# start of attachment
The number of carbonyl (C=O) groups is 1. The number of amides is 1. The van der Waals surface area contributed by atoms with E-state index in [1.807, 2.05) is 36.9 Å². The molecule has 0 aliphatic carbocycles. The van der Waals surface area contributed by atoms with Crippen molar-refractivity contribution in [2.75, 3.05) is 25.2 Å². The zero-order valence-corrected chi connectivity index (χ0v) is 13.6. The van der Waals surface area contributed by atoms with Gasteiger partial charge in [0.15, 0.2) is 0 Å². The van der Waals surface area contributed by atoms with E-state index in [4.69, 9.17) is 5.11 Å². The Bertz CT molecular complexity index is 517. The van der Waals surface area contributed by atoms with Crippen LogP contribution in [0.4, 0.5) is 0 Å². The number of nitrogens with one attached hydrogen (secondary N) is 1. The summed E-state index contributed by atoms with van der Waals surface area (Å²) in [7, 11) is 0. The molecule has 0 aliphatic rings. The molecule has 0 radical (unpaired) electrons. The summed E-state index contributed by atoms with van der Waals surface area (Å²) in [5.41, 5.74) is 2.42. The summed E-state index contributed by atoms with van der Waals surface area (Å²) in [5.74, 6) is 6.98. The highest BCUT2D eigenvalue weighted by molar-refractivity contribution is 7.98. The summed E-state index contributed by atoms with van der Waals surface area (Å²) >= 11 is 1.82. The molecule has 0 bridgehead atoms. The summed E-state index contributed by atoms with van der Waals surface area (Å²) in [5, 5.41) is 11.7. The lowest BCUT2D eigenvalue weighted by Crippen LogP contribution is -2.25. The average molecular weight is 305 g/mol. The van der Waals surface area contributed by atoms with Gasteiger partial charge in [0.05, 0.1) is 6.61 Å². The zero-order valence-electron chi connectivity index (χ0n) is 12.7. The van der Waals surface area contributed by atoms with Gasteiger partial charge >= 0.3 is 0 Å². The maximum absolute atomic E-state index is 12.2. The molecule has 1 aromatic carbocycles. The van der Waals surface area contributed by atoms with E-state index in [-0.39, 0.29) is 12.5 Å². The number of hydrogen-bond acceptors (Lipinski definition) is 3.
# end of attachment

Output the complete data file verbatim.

The number of carbonyl (C=O) groups is 1. The number of amides is 1. The van der Waals surface area contributed by atoms with E-state index in [1.807, 2.05) is 36.9 Å². The molecule has 0 aliphatic carbocycles. The van der Waals surface area contributed by atoms with Crippen molar-refractivity contribution in [2.75, 3.05) is 25.2 Å². The zero-order valence-corrected chi connectivity index (χ0v) is 13.6. The van der Waals surface area contributed by atoms with Gasteiger partial charge in [0.15, 0.2) is 0 Å². The van der Waals surface area contributed by atoms with E-state index in [4.69, 9.17) is 5.11 Å². The Bertz CT molecular complexity index is 517. The van der Waals surface area contributed by atoms with Crippen LogP contribution in [0.4, 0.5) is 0 Å². The number of nitrogens with one attached hydrogen (secondary N) is 1. The summed E-state index contributed by atoms with van der Waals surface area (Å²) in [7, 11) is 0. The molecule has 0 aliphatic rings. The molecule has 0 radical (unpaired) electrons. The summed E-state index contributed by atoms with van der Waals surface area (Å²) in [5.41, 5.74) is 2.42. The summed E-state index contributed by atoms with van der Waals surface area (Å²) in [5.74, 6) is 6.98. The highest BCUT2D eigenvalue weighted by molar-refractivity contribution is 7.98. The summed E-state index contributed by atoms with van der Waals surface area (Å²) >= 11 is 1.82. The molecule has 0 bridgehead atoms. The summed E-state index contributed by atoms with van der Waals surface area (Å²) in [5, 5.41) is 11.7. The lowest BCUT2D eigenvalue weighted by Crippen LogP contribution is -2.25. The average molecular weight is 305 g/mol. The van der Waals surface area contributed by atoms with Gasteiger partial charge in [0.05, 0.1) is 6.61 Å². The zero-order valence-electron chi connectivity index (χ0n) is 12.7. The van der Waals surface area contributed by atoms with Gasteiger partial charge >= 0.3 is 0 Å². The maximum absolute atomic E-state index is 12.2. The molecule has 1 aromatic carbocycles. The van der Waals surface area contributed by atoms with E-state index in [-0.39, 0.29) is 12.5 Å². The number of hydrogen-bond acceptors (Lipinski definition) is 3.